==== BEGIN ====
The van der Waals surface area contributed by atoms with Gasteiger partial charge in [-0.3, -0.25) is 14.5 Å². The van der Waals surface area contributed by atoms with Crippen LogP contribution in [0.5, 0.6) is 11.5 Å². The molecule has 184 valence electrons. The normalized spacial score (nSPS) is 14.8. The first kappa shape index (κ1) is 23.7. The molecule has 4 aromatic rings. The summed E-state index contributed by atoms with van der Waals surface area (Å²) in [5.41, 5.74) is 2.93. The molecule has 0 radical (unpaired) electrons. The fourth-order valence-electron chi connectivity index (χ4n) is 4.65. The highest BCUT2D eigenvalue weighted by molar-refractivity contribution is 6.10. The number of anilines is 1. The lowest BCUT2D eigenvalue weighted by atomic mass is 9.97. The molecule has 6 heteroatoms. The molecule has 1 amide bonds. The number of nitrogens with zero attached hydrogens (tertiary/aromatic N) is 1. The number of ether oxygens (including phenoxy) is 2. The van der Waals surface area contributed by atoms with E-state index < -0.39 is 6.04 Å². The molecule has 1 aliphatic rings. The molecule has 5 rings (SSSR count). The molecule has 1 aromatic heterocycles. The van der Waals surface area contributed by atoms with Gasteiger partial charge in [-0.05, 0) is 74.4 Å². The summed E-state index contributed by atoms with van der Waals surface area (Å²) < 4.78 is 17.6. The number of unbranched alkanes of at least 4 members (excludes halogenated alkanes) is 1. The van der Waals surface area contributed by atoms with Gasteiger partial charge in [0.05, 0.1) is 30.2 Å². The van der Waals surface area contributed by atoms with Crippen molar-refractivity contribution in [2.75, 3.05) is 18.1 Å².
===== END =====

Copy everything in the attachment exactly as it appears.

The van der Waals surface area contributed by atoms with Gasteiger partial charge in [-0.3, -0.25) is 14.5 Å². The van der Waals surface area contributed by atoms with Crippen LogP contribution in [0.5, 0.6) is 11.5 Å². The molecule has 184 valence electrons. The normalized spacial score (nSPS) is 14.8. The first kappa shape index (κ1) is 23.7. The molecule has 4 aromatic rings. The summed E-state index contributed by atoms with van der Waals surface area (Å²) in [5.41, 5.74) is 2.93. The molecule has 0 radical (unpaired) electrons. The fourth-order valence-electron chi connectivity index (χ4n) is 4.65. The highest BCUT2D eigenvalue weighted by molar-refractivity contribution is 6.10. The number of anilines is 1. The lowest BCUT2D eigenvalue weighted by atomic mass is 9.97. The molecule has 6 heteroatoms. The molecule has 1 amide bonds. The number of nitrogens with zero attached hydrogens (tertiary/aromatic N) is 1. The number of ether oxygens (including phenoxy) is 2. The van der Waals surface area contributed by atoms with E-state index < -0.39 is 6.04 Å². The molecule has 1 aliphatic rings. The molecule has 5 rings (SSSR count). The molecule has 1 aromatic heterocycles. The van der Waals surface area contributed by atoms with Gasteiger partial charge in [-0.05, 0) is 74.4 Å². The summed E-state index contributed by atoms with van der Waals surface area (Å²) < 4.78 is 17.6. The number of unbranched alkanes of at least 4 members (excludes halogenated alkanes) is 1. The van der Waals surface area contributed by atoms with Gasteiger partial charge in [0.05, 0.1) is 30.2 Å². The van der Waals surface area contributed by atoms with Crippen molar-refractivity contribution in [2.75, 3.05) is 18.1 Å².